Solomon, Ethan Andrew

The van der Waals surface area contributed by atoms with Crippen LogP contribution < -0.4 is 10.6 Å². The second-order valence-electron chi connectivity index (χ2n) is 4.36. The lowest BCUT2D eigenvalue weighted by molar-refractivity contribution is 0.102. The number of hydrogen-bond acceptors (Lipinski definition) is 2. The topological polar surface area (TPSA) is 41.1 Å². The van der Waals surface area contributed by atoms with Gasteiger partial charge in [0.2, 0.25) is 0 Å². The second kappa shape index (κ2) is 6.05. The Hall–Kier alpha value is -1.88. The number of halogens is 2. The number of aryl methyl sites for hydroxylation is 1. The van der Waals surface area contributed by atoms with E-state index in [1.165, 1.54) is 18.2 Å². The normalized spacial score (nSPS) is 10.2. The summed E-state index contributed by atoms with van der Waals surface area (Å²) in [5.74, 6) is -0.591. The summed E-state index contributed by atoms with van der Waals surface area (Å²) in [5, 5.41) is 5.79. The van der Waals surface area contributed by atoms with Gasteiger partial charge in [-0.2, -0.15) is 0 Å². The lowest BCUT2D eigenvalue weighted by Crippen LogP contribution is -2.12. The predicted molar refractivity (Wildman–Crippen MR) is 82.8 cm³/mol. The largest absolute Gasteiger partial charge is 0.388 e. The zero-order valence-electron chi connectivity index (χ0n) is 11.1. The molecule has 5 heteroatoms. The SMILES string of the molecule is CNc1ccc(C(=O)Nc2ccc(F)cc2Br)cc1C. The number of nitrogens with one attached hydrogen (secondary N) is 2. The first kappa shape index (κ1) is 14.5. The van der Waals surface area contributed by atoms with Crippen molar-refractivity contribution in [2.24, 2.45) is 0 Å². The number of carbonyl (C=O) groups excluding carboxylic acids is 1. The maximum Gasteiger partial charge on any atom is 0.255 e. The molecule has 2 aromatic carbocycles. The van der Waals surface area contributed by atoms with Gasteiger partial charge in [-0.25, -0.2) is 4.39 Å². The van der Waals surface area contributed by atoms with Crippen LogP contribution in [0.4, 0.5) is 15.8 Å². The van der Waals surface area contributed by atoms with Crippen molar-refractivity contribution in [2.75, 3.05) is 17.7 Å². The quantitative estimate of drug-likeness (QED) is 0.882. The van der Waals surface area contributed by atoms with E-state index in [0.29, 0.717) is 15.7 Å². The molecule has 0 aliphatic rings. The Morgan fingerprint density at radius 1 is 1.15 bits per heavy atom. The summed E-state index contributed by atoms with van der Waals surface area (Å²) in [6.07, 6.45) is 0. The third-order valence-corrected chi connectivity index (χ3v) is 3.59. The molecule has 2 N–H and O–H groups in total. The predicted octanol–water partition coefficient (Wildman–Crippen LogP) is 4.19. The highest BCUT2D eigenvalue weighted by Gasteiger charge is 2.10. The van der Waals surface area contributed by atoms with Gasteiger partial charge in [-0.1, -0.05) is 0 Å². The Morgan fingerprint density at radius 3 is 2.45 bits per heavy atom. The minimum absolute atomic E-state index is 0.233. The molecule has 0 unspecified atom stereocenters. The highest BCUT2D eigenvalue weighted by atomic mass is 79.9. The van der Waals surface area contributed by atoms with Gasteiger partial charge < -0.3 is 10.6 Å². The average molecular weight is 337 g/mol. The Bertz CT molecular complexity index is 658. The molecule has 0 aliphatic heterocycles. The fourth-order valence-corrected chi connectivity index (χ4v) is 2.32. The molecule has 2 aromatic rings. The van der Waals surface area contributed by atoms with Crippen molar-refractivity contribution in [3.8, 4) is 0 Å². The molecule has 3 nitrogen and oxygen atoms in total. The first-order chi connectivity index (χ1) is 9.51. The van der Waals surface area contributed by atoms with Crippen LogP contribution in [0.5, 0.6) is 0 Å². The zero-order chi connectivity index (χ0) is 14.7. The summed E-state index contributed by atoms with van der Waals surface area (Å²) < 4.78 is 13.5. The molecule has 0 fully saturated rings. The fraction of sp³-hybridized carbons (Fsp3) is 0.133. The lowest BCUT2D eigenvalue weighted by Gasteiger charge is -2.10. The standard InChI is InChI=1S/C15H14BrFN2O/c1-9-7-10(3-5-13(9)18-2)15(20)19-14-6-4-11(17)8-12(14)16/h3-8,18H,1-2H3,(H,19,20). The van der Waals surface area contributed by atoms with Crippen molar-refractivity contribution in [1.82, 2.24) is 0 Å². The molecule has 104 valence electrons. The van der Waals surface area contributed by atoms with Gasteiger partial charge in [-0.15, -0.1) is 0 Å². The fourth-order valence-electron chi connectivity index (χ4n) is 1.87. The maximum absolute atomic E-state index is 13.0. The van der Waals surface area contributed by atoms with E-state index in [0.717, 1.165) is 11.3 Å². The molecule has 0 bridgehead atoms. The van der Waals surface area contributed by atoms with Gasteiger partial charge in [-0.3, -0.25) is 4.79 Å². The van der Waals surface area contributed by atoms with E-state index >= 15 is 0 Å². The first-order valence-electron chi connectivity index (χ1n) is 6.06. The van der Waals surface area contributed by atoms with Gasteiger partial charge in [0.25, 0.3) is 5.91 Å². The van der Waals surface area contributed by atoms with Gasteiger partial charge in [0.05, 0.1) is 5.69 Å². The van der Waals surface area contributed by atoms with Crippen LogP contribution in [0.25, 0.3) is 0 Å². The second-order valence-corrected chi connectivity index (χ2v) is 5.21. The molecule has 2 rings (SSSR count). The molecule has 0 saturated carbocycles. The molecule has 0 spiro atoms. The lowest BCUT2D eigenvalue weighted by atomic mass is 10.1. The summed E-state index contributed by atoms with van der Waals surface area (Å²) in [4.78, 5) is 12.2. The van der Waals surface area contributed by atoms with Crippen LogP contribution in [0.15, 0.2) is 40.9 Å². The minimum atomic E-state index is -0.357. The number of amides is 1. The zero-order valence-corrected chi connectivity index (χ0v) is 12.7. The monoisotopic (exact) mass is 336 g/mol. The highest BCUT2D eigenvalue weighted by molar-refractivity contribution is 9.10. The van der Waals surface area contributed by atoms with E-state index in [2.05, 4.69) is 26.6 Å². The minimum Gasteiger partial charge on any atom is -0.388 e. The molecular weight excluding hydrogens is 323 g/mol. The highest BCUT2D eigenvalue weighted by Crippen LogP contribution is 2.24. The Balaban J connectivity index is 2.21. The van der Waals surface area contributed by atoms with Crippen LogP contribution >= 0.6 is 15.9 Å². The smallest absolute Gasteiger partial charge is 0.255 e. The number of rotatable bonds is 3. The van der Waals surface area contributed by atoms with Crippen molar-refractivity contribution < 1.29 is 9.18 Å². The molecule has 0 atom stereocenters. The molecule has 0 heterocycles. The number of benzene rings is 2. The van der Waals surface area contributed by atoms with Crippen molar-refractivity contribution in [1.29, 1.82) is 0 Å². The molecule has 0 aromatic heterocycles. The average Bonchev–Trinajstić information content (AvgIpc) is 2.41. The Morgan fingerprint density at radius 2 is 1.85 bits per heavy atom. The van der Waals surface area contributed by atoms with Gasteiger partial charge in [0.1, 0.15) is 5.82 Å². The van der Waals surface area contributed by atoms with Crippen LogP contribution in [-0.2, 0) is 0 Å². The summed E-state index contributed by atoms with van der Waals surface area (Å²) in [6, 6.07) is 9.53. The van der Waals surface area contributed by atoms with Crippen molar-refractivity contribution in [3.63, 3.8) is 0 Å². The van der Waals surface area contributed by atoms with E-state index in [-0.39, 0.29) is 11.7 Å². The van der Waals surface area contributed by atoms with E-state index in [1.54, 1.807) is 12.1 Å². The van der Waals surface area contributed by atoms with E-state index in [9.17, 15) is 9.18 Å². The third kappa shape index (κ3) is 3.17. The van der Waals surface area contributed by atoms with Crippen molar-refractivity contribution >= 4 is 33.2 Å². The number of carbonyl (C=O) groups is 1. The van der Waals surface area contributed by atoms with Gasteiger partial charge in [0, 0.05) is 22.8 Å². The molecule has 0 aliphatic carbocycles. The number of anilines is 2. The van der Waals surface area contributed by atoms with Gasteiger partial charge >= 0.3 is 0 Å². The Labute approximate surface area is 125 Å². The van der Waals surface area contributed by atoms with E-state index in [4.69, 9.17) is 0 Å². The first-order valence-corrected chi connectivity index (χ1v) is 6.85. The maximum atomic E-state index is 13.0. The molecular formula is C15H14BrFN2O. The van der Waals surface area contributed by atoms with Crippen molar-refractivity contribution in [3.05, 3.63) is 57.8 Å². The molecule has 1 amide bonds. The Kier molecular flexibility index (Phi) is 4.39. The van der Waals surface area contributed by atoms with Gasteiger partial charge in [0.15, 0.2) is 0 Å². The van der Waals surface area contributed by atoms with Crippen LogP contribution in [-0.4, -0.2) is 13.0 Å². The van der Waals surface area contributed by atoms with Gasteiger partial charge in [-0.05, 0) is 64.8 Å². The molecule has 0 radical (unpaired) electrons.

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PublicationCharacterization And Perturbation Of Functional Networks That Support Human Memory(2019-01-01) Solomon, Ethan AndrewEpisodic memory is essential to our daily lives, as it attaches meaning to the constant stream of sensory inputs to the brain. However, episodic memory often fails in a number of common neurocognitive disorders. Effective therapies remain elusive, owing to the complexity of brain networks and neural processes that support episodic encoding and retrieval. In particular, it is not understood how inter-regional communication within the brain supports memory function, though such communication may be critical to the highly integrative nature of episodic memory. To uncover the patterns of memory-related functional connectivity, we asked a large cohort of neurosurgical patients with indwelling electrodes to perform a verbal free-recall task, in which patients viewed lists of simple nouns and recalled them a short time later. As patients performed this task, we collected intracranial EEG (iEEG) from electrodes placed on the cortical surface and within the medial temporal lobe (MTL). First, we examined whole-brain functional networks that emerged during the encoding and retrieval phases of this task, using spectral methods to correlate frequency-specific signals between brain regions. We identified a dynamic network of regions that exhibited enhanced theta (3-8 Hz) connectivity during successful memory processing, whereas regions tended to desynchronize at high frequencies (30-100 Hz). Next, using only electrodes placed within the MTL, we asked whether functional coupling was also observed among this mesoscale subnetwork of highly specialized regions that play an outsize role in memory. Recapitulating our earlier findings, we noted broadly enhanced theta connectivity within the MTL, centering on the left entorhinal cortex during successful encoding operations. Finally, to determine whether such low-frequency functional connections reflect correlative or causal relations in the brain, we applied direct electrical stimulation via electrodes placed within the MTL. We found that low-frequency connections (5-13 Hz) predicted the emergence of theta activity at distant regions in the brain – particularly when stimulation occurred near white matter – indicating the potential causal relevance of iEEG-based functional connections. Taken together, these studies underscore the importance of low-frequency functional coupling to memory across spatial scales, and suggest this form of coupling indicates a causal relation between brain regions.